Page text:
Two years after landing on the American Association of University Professors’ ignominious list of sanctioned higher education institutions, the University of Iowa is at the threshold of making an exit.

The UI Faculty Senate learned Wednesday morning the national association’s Committee on College and University Governance has voted to recommend UI be removed from the list of institutions sanctioned for violating shared governance standards. Iowa’s sanction followed faculty outcry over the Board of Regents’ disregard of campus opinion in hiring Bruce Harreld as UI president in 2015.

Sanctions can harm school reputations and create challenges in recruiting faculty, many of whom are represented by the Washington, D.C.-based nonprofit association — founded in 1915 to develop higher education standards and advocate specifically for academic freedom and shared governance values.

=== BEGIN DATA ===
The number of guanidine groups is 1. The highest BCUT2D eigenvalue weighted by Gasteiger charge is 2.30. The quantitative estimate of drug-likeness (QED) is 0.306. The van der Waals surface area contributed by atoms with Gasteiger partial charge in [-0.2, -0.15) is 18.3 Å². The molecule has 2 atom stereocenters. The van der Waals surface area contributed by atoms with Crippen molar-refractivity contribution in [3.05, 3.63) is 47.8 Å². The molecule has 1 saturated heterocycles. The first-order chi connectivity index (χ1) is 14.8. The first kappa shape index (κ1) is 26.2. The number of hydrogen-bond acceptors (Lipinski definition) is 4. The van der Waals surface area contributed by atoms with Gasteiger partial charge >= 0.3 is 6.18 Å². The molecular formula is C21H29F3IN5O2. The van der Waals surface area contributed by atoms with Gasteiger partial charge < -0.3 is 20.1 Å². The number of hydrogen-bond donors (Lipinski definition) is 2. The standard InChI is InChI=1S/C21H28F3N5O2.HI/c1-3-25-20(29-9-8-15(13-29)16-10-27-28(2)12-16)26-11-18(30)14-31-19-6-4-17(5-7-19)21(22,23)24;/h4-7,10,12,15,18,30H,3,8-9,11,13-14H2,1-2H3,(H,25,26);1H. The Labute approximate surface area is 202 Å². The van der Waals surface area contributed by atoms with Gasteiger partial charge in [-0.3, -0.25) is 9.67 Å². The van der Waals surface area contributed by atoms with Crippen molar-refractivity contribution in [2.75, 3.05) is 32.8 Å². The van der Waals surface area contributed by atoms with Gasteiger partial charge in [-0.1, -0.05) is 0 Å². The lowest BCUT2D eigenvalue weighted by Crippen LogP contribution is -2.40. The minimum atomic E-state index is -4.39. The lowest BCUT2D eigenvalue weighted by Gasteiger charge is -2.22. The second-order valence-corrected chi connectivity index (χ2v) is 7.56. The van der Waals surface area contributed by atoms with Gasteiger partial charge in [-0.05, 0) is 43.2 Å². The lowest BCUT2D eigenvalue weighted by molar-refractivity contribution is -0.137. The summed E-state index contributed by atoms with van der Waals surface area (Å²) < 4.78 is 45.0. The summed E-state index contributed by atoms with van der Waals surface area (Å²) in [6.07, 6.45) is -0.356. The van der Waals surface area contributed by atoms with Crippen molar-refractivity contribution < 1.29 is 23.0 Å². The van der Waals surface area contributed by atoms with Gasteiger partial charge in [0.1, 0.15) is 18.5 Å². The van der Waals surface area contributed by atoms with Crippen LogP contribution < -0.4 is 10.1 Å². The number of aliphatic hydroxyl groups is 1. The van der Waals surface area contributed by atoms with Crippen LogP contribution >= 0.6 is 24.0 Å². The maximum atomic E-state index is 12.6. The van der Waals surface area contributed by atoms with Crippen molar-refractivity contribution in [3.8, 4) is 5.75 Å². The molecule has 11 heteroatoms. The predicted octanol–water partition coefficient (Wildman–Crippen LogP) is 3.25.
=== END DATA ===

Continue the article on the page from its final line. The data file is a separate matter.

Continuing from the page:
University of Iowa’s removal from the dishonorable list isn’t final until delegates at the AAUP’s 104 annual meeting on June 16 vote to either accept the committee’s recommendation or reject it.              

Hans-Joerg Tiede — associate secretary for the AAUP’s Department of Academic Freedom, Tenure, and Governance — told The Gazette he has no way of knowing how members will vote, although institutions are removed from the association’s sanctioned and censored list every year.